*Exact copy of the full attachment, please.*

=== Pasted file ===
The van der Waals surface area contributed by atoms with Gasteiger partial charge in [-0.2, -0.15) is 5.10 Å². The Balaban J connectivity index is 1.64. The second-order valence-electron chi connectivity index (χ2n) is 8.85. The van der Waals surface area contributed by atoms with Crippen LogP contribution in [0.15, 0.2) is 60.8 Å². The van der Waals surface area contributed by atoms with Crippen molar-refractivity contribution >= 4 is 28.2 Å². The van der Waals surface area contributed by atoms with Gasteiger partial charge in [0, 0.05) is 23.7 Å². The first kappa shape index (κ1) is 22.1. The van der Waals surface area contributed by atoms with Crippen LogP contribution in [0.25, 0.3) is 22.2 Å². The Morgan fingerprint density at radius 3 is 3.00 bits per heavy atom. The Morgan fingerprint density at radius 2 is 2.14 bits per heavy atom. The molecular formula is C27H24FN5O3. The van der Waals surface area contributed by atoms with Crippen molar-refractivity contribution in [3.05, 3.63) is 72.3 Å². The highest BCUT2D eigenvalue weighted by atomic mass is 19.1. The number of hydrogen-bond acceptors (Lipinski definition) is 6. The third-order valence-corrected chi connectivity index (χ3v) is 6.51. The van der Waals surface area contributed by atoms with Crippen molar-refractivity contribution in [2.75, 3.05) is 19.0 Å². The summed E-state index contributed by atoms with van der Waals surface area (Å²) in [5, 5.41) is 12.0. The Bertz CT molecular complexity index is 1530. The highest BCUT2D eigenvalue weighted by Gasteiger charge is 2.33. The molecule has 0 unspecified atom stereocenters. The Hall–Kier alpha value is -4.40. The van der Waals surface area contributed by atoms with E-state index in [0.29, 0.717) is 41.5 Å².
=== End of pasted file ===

The van der Waals surface area contributed by atoms with Gasteiger partial charge in [-0.2, -0.15) is 5.10 Å². The Balaban J connectivity index is 1.64. The second-order valence-electron chi connectivity index (χ2n) is 8.85. The van der Waals surface area contributed by atoms with Crippen LogP contribution in [0.15, 0.2) is 60.8 Å². The van der Waals surface area contributed by atoms with Crippen molar-refractivity contribution >= 4 is 28.2 Å². The van der Waals surface area contributed by atoms with Gasteiger partial charge in [0, 0.05) is 23.7 Å². The first kappa shape index (κ1) is 22.1. The van der Waals surface area contributed by atoms with Crippen LogP contribution in [0.25, 0.3) is 22.2 Å². The Morgan fingerprint density at radius 3 is 3.00 bits per heavy atom. The Morgan fingerprint density at radius 2 is 2.14 bits per heavy atom. The molecular formula is C27H24FN5O3. The van der Waals surface area contributed by atoms with Crippen molar-refractivity contribution in [3.05, 3.63) is 72.3 Å². The highest BCUT2D eigenvalue weighted by atomic mass is 19.1. The number of hydrogen-bond acceptors (Lipinski definition) is 6. The third-order valence-corrected chi connectivity index (χ3v) is 6.51. The van der Waals surface area contributed by atoms with Crippen molar-refractivity contribution in [2.75, 3.05) is 19.0 Å². The summed E-state index contributed by atoms with van der Waals surface area (Å²) in [5, 5.41) is 12.0. The Bertz CT molecular complexity index is 1530. The highest BCUT2D eigenvalue weighted by Gasteiger charge is 2.33. The molecule has 0 unspecified atom stereocenters. The Hall–Kier alpha value is -4.40. The van der Waals surface area contributed by atoms with E-state index in [0.29, 0.717) is 41.5 Å².